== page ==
The Bay Area Multihull Association conducted an emergency-steering training event on Saturday, April 16, in the waters south of Yerba Buena Island. We had torrential rain the morning of the event, but as forecast, the rain passed, and we had wonderful weather for the event, with southwest winds of 10-18 knots, and eventually plenty of sunshine.
To prepare for the event, we had a Zoom webcast on emergency steering methods ahead of the actual on-the-water training (a recording is available here).
For the on-the-water training, we had two Chris White Explorer 44 trimarans, Round Midnight and Caliente. We were intent on trying a few different emergency steering methods. Round Midnight had a new, lighter carbon emergency rudder they were going to deploy. Caliente was looking to test steering with the emergency tiller, plus trying steering with an improvised drogue. Our intention was to try to sail a short course from just south of Yerba Buena Island to the NAS1 buoy [in the South Bay off the old Alameda Naval Air Station] and back again.
Carbon Emergency Rudder
Round Midnight was first to go. sailing away using the emergency rudder. That new emergency rudder is much lighter and was much easier to deploy off the back of the boat than the previous stainless steel emergency rudder.
Round Midnight appeared to make good progress south — that is until they provided too much steering input. The new emergency rudder also allowed for a greater steering angle. That turned out to be too much, and the rudder broke under the forces at play. That was unfortunate, but it’s much better finding out about that during a training event inside the Bay than discovering the problem far offshore in rough conditions after breaking the main rudder. This is precisely why it’s so important to actually do the real-life training!
On Caliente, we first tried deploying the emergency tiller.
Using the emergency tiller worked really well, and it was workable using that handheld compass to keep a compass heading. However, it was very disconcerting to steer the boat from down below deck without being able to see where the boat was heading. With this setup, we could keep a compass heading, but the helmsman was completely dependent on a crewmember in the cockpit to keep a lookout and provide signals on where to steer.
Next, we tried steering with an improvised drogue. We used an auxiliary anchor with about 15 feet of chain and a large fender, and deployed that with lines run through screacher blocks that we attached to midship cleats on the floats on each side of the boat. Those lines were run to winches in the cockpit.
The rudder is not easily removable on Caliente, so we left the wheel free to turn during the event. That meant that no real steering input came from the main rudder — which mostly aligned itself with the direction that the boat was heading (or turning). The drogue gave us good steering stability. We had good sail balance with a jib and triple-reefed main. Because we had decent speed too, the NAS1 mark came up in no time.
We first tried jibing around the mark, but we found that while we could easily bear away, we were not able to complete a jibe. The boat would not turn through the wind downwind, even with the drogue completely hauled over to the port side. We then tried tacking with the drogue steering. That worked better, but yet again we were unable to complete the turn. The boat would stall out when headed into the wind, and would eventually fall back onto the same tack.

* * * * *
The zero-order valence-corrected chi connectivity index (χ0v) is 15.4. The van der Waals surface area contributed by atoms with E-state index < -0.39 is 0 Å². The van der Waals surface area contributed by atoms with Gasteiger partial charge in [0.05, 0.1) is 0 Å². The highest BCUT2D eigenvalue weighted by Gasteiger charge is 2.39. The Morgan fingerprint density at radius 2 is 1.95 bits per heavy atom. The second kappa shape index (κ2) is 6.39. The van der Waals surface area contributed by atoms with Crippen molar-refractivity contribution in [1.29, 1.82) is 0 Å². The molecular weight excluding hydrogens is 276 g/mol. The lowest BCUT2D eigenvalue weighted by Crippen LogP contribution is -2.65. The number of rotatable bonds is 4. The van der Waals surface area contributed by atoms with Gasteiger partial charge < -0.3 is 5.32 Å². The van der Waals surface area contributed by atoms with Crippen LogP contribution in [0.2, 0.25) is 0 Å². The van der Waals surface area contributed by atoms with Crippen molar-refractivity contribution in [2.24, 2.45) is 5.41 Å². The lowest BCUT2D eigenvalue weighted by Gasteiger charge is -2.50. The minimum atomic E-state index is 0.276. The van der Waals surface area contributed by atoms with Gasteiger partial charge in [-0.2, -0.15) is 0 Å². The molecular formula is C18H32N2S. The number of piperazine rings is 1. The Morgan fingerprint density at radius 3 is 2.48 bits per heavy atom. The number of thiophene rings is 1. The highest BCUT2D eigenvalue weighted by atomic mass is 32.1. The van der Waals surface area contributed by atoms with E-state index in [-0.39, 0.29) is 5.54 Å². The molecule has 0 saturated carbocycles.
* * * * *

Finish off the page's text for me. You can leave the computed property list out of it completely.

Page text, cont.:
For the tack, it might have worked better if we’d had more mainsail deployed (e.g. just the second reef rather than the third reef), but it would be impractical to have to shake out a reef just to tack, and then put the reef back in again for sail balance afterward. Instead, we fired up the diesel engine and tried to motor our way through the tack, steering with the drogue, and that worked fine. After some struggles stabilizing our course on the opposite tack, we were again able to steer up into the wind and bear away using the drogue steering, and we were able to complete the course.
Overall, it was a very successful event; we learned a lot. This is all about preparing boat and crew to be ready in the event that steering is actually lost in a real-life situation at sea.
Live Crew Overboard Training
BAMA’s next opportunity for practical safety training is our Live Crew Overboard Training event that’s happening on Sunday, May 15, in the waters between the Berkeley Circle and the Richmond Breakwater. The event is open to both monohulls and multihulls, and is an excellent opportunity to prepare crews for real-life crew overboard recovery, such as for boats preparing for Pacific Cup or other offshore races, or even for crews just sailing right here in the Bay.
It’s been a couple of years since the last time we ran this event — just before the pandemic. For this year’s event, we will allow boats to approach the crew-overboard area with any combination of headsails, including a spinnaker, to simulate what it could be like in real life during a race. More sail and more speed complicate the recovery process. Recovering an actual person from the water is nothing like practicing with a bucket and a fender!
Here’s the link to register your boat for the event: www.jibeset.net/BAMA000.php?RG=T005124644. Note that in the interest of safety, there is a four-crew-per-boat minimum requirement (see the event documents posted on Jibeset for details).